It’s Fish Fry Day – the day when Wisconsin puts fish on the menu and we serve up a fish o’ the day on our blog. But today, we’re launching an epic challenge – a quest to bring you tidbits of knowledge for each and every species of fish in Wisconsin.
Perhaps you missed the news (or our incessant social media bragging on the subject) but there is an AMAZING new poster hanging in our halls ( you, too, can buy a copy and support the UW-Madison Zoological Museum) featuring 183 species of Wisconsin fishes. Even more amazing is that they’re all drawn to scale (sorry) – their average adult size, to be exact.
In an article posted on the UW-Madison website, artist emeritus, Kandis Elliot, from the Department of Botany, explains why she chose to switch from things with leaves to creatures with fins:
“The idea behind the posters is to create a splash,” Elliot deadpans. “There is a wow factor. We want people, especially kids, to have an awareness of all our fishes, not just hook-and-line species.”
We couldn’t agree more, Mrs. Elliot!
So, in honor of your fine achievement, we are embarking upon our own crusade. Each Friday, working from the top left corner of the Fishes of Wisconsin poster, down to the bottom right (which is more than 13 feet away!), we’ll bring you a morsel or two of information regarding a fish. On the poster in our hallway, at least, that means the humble suckermouth minnow is first up – sitting in pole position at the top left corner, barely longer than the head of the bass lurking below it.
Suckermouth Minnow – Phenacobius mirabilis
First let’s get something important out of the way – “minnow” does NOT mean “small fish.” While minnows are most often small, not all small fish are minnows and not all minnows are small.
In fact, minnows make up a family of fish called Cyprinidae which is the largest family of fish, boasting some 2,000 different members, including everything from tiny two-inch shiners to a 3-foot long carp. Even the iconic pet goldfish is a member of the family.
All that said, the suckermouth minnow pretty much looks exactly like what you’d expect – a small, long, silvery body, spineless fins and a toothless mouth. Giving it it’s name, this particular minnow’s mouth is downward facing although, like many minnows, it’s used for gobbling up aquatic insects, not algae.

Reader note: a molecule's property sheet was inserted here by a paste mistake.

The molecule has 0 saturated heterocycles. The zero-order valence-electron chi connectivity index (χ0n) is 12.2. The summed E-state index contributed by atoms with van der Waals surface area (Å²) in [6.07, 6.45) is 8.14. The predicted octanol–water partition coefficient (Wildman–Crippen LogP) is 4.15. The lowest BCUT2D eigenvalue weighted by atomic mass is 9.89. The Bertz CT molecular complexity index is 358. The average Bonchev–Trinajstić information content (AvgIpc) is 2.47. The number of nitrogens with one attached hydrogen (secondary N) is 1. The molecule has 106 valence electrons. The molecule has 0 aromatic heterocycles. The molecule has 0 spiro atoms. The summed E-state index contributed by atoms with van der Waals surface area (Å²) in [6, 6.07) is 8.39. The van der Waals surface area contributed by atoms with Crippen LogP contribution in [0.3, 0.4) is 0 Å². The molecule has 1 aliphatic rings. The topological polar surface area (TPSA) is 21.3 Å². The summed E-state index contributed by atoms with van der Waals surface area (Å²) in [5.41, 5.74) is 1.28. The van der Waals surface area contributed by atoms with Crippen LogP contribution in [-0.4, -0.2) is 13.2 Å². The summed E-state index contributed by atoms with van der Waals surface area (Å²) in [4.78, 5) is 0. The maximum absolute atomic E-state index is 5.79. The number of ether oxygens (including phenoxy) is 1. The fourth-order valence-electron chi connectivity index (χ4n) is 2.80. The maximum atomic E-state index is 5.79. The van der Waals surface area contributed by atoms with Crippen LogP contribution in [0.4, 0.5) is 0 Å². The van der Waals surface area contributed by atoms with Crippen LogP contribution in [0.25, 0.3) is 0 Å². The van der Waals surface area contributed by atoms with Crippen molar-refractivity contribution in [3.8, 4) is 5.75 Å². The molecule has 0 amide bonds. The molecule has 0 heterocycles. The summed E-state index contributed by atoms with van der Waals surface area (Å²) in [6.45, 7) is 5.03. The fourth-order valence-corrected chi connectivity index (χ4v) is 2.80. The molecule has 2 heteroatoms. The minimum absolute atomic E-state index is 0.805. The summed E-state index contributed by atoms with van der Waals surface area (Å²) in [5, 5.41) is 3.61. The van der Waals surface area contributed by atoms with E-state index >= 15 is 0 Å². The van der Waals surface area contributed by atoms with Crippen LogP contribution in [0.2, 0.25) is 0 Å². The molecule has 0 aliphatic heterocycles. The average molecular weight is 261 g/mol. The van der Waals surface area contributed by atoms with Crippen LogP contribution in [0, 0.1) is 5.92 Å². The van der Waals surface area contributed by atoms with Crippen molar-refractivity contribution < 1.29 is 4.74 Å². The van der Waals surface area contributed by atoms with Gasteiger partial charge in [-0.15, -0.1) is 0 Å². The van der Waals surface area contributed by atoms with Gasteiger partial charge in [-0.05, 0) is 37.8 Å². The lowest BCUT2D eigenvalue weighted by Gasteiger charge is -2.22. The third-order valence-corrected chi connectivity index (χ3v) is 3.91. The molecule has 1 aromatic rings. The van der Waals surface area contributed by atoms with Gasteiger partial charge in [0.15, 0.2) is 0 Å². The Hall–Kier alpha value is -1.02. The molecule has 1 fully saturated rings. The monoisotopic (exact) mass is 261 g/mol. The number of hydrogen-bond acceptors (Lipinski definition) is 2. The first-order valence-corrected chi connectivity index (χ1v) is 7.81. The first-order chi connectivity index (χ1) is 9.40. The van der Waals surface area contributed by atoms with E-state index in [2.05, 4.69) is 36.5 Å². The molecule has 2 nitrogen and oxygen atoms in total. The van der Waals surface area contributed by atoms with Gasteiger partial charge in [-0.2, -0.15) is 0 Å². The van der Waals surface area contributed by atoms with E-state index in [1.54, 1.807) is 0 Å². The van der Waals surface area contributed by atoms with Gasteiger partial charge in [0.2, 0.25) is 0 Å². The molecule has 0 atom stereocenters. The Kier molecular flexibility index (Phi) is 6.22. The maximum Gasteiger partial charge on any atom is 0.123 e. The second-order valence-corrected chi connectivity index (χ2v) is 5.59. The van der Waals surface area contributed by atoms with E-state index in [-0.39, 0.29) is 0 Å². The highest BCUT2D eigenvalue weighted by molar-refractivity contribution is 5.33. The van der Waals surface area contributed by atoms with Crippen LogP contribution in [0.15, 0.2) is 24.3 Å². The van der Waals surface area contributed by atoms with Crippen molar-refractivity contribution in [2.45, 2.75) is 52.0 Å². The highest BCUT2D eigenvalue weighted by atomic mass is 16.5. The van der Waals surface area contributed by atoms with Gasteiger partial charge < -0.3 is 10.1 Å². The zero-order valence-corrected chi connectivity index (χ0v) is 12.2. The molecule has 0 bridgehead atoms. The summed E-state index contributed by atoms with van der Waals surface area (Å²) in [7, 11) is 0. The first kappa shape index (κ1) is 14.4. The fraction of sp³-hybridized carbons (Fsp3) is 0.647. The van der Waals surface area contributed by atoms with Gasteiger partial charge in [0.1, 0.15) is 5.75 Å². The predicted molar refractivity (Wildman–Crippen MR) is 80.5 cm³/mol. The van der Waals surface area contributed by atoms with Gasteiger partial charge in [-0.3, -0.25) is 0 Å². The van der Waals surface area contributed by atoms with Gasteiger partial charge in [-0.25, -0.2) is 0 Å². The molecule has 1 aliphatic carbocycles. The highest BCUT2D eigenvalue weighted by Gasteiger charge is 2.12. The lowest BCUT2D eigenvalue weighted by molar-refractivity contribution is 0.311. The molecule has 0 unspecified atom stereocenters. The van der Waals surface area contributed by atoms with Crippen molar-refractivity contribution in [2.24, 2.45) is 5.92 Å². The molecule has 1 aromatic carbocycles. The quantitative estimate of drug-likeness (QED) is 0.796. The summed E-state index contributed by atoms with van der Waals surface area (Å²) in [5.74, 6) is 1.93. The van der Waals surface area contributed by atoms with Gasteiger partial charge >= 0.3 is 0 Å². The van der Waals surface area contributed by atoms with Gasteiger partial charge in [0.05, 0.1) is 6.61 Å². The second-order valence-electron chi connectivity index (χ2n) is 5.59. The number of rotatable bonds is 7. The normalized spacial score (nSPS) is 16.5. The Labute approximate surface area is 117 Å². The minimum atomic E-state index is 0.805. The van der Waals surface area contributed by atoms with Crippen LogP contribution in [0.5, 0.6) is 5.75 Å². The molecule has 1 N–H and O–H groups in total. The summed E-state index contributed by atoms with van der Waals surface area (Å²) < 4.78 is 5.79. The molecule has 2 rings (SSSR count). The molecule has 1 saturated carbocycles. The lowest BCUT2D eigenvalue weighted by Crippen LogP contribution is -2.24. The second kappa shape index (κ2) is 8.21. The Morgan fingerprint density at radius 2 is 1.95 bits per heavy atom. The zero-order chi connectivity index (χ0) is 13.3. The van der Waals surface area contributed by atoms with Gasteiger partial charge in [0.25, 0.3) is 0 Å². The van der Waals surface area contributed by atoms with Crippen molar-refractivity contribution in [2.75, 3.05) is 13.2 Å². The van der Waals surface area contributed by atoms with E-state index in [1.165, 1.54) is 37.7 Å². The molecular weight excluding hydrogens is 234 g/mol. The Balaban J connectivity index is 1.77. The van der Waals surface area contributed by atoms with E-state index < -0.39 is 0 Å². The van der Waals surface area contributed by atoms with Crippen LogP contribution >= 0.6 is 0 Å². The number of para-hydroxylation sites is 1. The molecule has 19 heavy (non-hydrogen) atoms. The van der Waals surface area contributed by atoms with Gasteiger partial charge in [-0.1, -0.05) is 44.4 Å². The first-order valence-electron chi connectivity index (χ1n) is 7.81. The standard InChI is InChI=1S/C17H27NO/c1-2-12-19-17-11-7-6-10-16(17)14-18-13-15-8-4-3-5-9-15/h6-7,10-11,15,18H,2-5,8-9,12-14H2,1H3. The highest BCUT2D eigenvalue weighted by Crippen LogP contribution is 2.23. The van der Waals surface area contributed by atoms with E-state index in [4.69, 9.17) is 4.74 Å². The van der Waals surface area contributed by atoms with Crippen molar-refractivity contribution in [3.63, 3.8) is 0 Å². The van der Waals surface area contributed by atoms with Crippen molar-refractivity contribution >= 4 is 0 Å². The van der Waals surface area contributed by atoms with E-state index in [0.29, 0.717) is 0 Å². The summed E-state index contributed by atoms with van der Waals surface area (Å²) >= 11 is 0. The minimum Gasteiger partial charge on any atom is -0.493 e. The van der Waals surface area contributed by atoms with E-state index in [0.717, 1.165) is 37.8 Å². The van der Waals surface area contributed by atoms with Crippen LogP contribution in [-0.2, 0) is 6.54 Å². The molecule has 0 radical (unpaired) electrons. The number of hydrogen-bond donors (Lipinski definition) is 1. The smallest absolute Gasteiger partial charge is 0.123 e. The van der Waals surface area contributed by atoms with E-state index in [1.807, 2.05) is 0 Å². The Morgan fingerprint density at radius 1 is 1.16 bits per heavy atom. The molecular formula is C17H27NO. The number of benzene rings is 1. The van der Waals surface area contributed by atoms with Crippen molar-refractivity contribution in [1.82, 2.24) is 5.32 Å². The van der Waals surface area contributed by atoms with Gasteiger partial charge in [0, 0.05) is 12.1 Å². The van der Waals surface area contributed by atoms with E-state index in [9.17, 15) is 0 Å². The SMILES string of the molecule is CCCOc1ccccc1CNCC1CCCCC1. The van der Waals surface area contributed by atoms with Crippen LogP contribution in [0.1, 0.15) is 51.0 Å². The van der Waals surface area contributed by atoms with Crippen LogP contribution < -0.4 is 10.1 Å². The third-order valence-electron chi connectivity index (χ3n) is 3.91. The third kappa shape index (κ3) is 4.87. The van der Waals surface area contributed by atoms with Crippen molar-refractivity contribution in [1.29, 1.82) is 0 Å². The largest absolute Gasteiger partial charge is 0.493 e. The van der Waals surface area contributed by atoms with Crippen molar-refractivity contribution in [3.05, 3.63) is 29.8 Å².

Suckermouth minnows are found mostly in the swift-flowing riffles and gravel runs of mid-to-large sized rivers.
Native to the U.S., the historic range of suckermouth minnows was a large swatch of the Mississippi River Basin. That range increased in the late 1800s and early 1900s as early settlers cleared the nation’s forests and prairies and converted them to farmland. That land-use change led to runoff from freshly ploughed fields and led to muddier, murkier waters – a condition the suckermouths apparently favored.
Suckermouth minnows (like many smaller minnows) are an important food, or forage fish, for all sorts of predators (think blue herons, bass, etc). As a result, they’re also popular bait fish for anglers. AND, as a result of that, they haven’t only moved into new habitats on their own volition. Most likely carried in by bait buckets, populations of suckermouth minnows have been recorded as far afield as Lake Erie and the Pecos River.
And that, dear reader, is all of the things we (or your trusty blogger, at least) know about suckermouth minnows.
We’ll be back next week as we continue our Fishes of Wisconsin quest and offer up some info on the next species on our gigantic poster – the largemouth bass. Stay tuned!
For lots more awesome info on suckermouth minnows, check out this page from the U.S. Geological Survey. Special thanks also to the Ohio and Wisconsin DNRs and the University of Wisconsin Sea Grant Institute.
NOTE: Any and all tidbits of info on Wisconsin fishes is MUCH appreciated! Send videos, pics, details to email@example.com and watch as you magically become the guest blogger for the day!